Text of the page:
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Grooming Your Cocker Spaniel
Author: Chris Chamberlin
A cocker spaniel that is left to grow long and shaggy becomes difficult to determine if it is indeed a cocker spaniel at all. They will take on the appearance of several varieties of crossbred dogs. A properly groomed cocker spaniel is a work of art and truly a beautiful canine to see.
Things you will require- Shampoo and conditioner or crème rinse
Clippers #10, #7F, and #30 blades Slicker brush Comb Thinning scissors Curved 7" scissors Nail clippers
It is always best to begin with a clean and mat free dog. Be sure to use a good crème rinse or conditioner so help remove any tangles. If you have trained you cocker well, you will find it easiest to have him lay on his side so you can blow dry his coat one layer at a time. If you hit tangles, use a slicker brush to work from the ends of the hair to roots (somewhat like taking out back combing). Brush dry each layer of the dog's coat starting at the top of his side and working down to the end of his toes.
Ready to begin Clipping?
Once he is completely dry and tangle free you are ready to begin your clip. Using a # 10 blade on your clipper, trim the top half of his ears inside and out, towards the top of his head. Using the same blade, clip from under his ear along his cheek and face. Switch to the #30 blade and clean out between is eyes and along the top of his muzzle to his nose. I like to clean up across the front of his lips as well with this blade. Taking the thinning scissors and resting them on long the top of his head round off the top knot to give the dog a soft domed effect on top of his head.
How and Where to start Grooming
The #10 blade placed just above his breast bone and ran up to his chin will give him a smooth line to blend in the neck with the thinning scissors. I will sometimes use the #7F blade to blend the front of the dog's neck to the sides and even as far as the back of the neck to the top of the shoulders. It is common in a pet clip to use the #7F blade down the cocker spaniel's back blending in the sides to the top of the rib and cleaning up the tail.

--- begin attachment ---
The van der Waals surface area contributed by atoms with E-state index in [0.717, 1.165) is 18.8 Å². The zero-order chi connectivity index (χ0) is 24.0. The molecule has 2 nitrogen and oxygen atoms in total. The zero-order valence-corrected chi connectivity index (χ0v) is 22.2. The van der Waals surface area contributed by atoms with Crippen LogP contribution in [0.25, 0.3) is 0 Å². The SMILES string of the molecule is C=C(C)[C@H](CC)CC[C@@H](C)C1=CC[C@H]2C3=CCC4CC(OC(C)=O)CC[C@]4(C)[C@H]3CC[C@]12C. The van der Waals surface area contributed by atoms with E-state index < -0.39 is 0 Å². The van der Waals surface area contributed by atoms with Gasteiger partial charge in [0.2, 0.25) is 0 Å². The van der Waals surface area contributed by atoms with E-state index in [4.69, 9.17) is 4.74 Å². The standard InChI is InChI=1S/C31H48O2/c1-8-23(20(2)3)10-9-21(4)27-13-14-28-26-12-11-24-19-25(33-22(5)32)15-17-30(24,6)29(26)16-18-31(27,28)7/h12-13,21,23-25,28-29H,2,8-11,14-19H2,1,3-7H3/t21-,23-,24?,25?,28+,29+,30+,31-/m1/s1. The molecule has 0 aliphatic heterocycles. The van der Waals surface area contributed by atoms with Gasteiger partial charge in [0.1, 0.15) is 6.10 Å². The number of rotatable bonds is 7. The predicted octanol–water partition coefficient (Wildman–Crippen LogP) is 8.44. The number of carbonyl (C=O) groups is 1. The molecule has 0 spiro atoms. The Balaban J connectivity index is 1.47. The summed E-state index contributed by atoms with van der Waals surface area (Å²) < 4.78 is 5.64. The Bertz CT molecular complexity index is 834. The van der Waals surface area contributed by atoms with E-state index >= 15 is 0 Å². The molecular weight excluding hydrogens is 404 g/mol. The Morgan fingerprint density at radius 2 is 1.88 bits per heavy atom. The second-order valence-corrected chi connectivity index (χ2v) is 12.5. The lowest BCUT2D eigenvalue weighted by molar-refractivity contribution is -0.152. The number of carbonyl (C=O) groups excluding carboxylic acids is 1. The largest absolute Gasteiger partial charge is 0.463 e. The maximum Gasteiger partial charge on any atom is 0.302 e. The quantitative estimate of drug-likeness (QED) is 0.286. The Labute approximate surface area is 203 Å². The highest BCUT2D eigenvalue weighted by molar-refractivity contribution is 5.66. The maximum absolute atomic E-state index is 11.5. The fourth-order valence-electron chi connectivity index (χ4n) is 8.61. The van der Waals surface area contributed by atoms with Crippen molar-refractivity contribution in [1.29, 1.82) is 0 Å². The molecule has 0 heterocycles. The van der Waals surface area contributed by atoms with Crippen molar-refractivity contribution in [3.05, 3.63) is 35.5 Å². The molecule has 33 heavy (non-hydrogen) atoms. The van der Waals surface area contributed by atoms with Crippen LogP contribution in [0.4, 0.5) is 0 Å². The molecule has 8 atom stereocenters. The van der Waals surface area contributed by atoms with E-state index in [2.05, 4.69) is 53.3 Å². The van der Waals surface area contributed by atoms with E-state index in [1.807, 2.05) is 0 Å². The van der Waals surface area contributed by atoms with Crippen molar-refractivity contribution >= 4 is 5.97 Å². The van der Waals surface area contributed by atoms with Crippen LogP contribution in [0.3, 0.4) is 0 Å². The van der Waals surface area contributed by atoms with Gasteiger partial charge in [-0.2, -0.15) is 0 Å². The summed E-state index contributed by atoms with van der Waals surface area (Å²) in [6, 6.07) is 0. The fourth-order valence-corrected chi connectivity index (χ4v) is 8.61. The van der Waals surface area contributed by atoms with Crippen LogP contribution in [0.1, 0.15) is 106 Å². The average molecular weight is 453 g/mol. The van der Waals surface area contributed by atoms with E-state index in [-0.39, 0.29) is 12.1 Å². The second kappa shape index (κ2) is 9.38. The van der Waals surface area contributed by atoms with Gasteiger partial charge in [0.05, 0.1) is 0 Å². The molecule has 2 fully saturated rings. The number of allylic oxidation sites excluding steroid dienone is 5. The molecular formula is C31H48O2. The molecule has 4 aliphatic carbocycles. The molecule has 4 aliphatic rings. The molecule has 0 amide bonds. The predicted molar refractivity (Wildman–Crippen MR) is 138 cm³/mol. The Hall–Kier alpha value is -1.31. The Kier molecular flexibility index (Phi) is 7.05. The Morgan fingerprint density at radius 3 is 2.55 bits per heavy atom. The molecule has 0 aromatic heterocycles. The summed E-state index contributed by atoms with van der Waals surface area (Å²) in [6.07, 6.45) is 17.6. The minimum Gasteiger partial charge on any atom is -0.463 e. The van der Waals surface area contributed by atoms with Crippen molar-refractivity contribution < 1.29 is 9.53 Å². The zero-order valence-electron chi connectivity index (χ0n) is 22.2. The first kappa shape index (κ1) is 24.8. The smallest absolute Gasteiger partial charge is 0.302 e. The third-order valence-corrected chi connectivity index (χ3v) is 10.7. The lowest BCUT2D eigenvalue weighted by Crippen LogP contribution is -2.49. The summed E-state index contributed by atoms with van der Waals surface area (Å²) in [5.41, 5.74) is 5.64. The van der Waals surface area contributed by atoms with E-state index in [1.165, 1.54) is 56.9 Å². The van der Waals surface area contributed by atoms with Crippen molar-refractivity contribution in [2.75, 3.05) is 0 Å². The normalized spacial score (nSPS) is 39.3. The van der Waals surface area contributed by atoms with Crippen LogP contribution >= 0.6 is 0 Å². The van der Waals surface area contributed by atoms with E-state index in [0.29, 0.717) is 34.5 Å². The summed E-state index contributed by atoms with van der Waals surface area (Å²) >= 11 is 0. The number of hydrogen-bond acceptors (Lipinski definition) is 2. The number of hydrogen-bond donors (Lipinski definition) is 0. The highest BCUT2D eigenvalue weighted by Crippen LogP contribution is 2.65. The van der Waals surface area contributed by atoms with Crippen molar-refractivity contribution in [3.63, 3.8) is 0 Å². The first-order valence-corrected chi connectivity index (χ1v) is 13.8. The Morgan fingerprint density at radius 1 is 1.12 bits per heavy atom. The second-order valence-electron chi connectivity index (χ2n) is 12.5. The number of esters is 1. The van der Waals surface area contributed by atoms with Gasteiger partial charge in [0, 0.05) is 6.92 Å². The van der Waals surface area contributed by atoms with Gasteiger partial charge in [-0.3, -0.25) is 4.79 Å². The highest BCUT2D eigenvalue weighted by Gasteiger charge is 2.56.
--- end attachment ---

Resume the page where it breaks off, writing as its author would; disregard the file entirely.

However for a much more natural look and for a show dog, the art of thinning the hair to blend from the top of the neck, down the back, blending over the ribs and croup to the tail, is a must. Don't be too hard on yourself as you learn to handle the tinning scissoring. Practice makes perfect and before long you will learn just how much hair to thin out is right for the look you want to achieve. With creative thinning you can sculpt an imperfect dog into a champion in no time.
Grooming the paws
The feet should have the hair between the pads trimmed before shaping each foot into a bell shape. This can be done by holding the dogs foot and trimming off all the hair flush with the bottom of the foot. Then while he stands still, trim the excess hair so the closest to the toes is the shortest, becoming gradually longer as you go up the leg creating a bell look.
The finishing touches may include a tidy up of the belly coat if long enough to meet the bell feet. You could also trim any excess hair on the ends of the ears to shape them.
I think you will agree that a groomed cocker spaniel is splendid picture to behold and truly a challenge to create for any aspiring groomer.
Please don't hesitate to write with your questions or comments.